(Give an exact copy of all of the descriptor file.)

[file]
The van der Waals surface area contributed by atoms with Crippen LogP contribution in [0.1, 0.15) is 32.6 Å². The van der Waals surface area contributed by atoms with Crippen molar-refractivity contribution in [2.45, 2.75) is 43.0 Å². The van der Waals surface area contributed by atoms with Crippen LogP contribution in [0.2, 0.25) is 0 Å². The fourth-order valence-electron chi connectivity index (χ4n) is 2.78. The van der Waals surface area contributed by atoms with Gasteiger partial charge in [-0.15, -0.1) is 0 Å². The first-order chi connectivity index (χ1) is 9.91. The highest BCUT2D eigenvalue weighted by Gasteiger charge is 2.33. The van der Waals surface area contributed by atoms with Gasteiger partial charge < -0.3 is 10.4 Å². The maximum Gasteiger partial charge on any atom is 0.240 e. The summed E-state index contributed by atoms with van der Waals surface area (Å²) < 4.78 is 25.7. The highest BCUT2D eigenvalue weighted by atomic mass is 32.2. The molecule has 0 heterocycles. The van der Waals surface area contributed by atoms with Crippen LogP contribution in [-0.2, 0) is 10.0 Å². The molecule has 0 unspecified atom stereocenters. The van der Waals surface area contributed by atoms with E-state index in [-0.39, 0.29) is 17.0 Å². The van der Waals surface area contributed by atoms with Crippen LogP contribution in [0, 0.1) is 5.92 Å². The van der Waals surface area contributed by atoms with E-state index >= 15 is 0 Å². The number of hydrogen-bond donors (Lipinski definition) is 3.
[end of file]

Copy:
The van der Waals surface area contributed by atoms with Crippen LogP contribution in [0.1, 0.15) is 32.6 Å². The van der Waals surface area contributed by atoms with Crippen molar-refractivity contribution in [2.45, 2.75) is 43.0 Å². The van der Waals surface area contributed by atoms with Crippen LogP contribution in [0.2, 0.25) is 0 Å². The fourth-order valence-electron chi connectivity index (χ4n) is 2.78. The van der Waals surface area contributed by atoms with Gasteiger partial charge in [-0.15, -0.1) is 0 Å². The first-order chi connectivity index (χ1) is 9.91. The highest BCUT2D eigenvalue weighted by Gasteiger charge is 2.33. The van der Waals surface area contributed by atoms with Gasteiger partial charge < -0.3 is 10.4 Å². The maximum Gasteiger partial charge on any atom is 0.240 e. The summed E-state index contributed by atoms with van der Waals surface area (Å²) < 4.78 is 25.7. The highest BCUT2D eigenvalue weighted by atomic mass is 32.2. The molecule has 0 heterocycles. The van der Waals surface area contributed by atoms with Crippen LogP contribution in [-0.2, 0) is 10.0 Å². The molecule has 0 unspecified atom stereocenters. The van der Waals surface area contributed by atoms with E-state index in [-0.39, 0.29) is 17.0 Å². The van der Waals surface area contributed by atoms with Crippen LogP contribution in [0, 0.1) is 5.92 Å². The van der Waals surface area contributed by atoms with E-state index >= 15 is 0 Å². The number of hydrogen-bond donors (Lipinski definition) is 3.